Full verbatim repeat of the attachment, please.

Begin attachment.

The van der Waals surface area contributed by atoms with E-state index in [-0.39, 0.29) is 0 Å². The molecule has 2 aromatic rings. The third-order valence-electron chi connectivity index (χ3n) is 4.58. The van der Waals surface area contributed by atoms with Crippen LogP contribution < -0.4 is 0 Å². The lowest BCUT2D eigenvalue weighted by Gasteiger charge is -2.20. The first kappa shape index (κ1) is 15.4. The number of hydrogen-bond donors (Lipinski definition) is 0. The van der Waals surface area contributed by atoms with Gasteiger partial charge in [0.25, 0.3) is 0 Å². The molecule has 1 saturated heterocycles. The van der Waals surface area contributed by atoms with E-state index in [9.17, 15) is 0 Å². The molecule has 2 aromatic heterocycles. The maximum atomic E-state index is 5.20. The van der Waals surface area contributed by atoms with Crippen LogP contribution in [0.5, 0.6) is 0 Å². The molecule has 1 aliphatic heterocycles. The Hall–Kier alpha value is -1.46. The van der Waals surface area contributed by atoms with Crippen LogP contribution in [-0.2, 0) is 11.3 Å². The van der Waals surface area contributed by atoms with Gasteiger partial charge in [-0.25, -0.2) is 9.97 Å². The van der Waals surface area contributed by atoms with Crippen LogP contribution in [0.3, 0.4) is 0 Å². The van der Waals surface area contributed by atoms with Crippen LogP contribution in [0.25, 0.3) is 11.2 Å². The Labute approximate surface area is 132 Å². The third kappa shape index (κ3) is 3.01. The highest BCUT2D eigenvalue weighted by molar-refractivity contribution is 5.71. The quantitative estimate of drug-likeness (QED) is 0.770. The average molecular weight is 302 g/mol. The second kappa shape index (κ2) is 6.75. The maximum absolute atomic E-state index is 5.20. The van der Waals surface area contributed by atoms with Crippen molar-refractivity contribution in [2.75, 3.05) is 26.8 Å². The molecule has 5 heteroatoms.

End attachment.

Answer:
The van der Waals surface area contributed by atoms with E-state index in [-0.39, 0.29) is 0 Å². The molecule has 2 aromatic rings. The third-order valence-electron chi connectivity index (χ3n) is 4.58. The van der Waals surface area contributed by atoms with Crippen LogP contribution < -0.4 is 0 Å². The lowest BCUT2D eigenvalue weighted by Gasteiger charge is -2.20. The first kappa shape index (κ1) is 15.4. The number of hydrogen-bond donors (Lipinski definition) is 0. The van der Waals surface area contributed by atoms with Gasteiger partial charge in [0.25, 0.3) is 0 Å². The molecule has 1 saturated heterocycles. The van der Waals surface area contributed by atoms with E-state index in [9.17, 15) is 0 Å². The molecule has 2 aromatic heterocycles. The maximum atomic E-state index is 5.20. The van der Waals surface area contributed by atoms with Crippen LogP contribution in [0.5, 0.6) is 0 Å². The molecule has 1 aliphatic heterocycles. The Hall–Kier alpha value is -1.46. The van der Waals surface area contributed by atoms with Crippen LogP contribution in [-0.2, 0) is 11.3 Å². The van der Waals surface area contributed by atoms with Gasteiger partial charge in [-0.25, -0.2) is 9.97 Å². The van der Waals surface area contributed by atoms with Crippen LogP contribution in [0.3, 0.4) is 0 Å². The van der Waals surface area contributed by atoms with Crippen LogP contribution in [0.25, 0.3) is 11.2 Å². The Labute approximate surface area is 132 Å². The third kappa shape index (κ3) is 3.01. The highest BCUT2D eigenvalue weighted by molar-refractivity contribution is 5.71. The quantitative estimate of drug-likeness (QED) is 0.770. The average molecular weight is 302 g/mol. The second kappa shape index (κ2) is 6.75. The maximum absolute atomic E-state index is 5.20. The van der Waals surface area contributed by atoms with Crippen molar-refractivity contribution in [2.75, 3.05) is 26.8 Å². The molecule has 5 heteroatoms.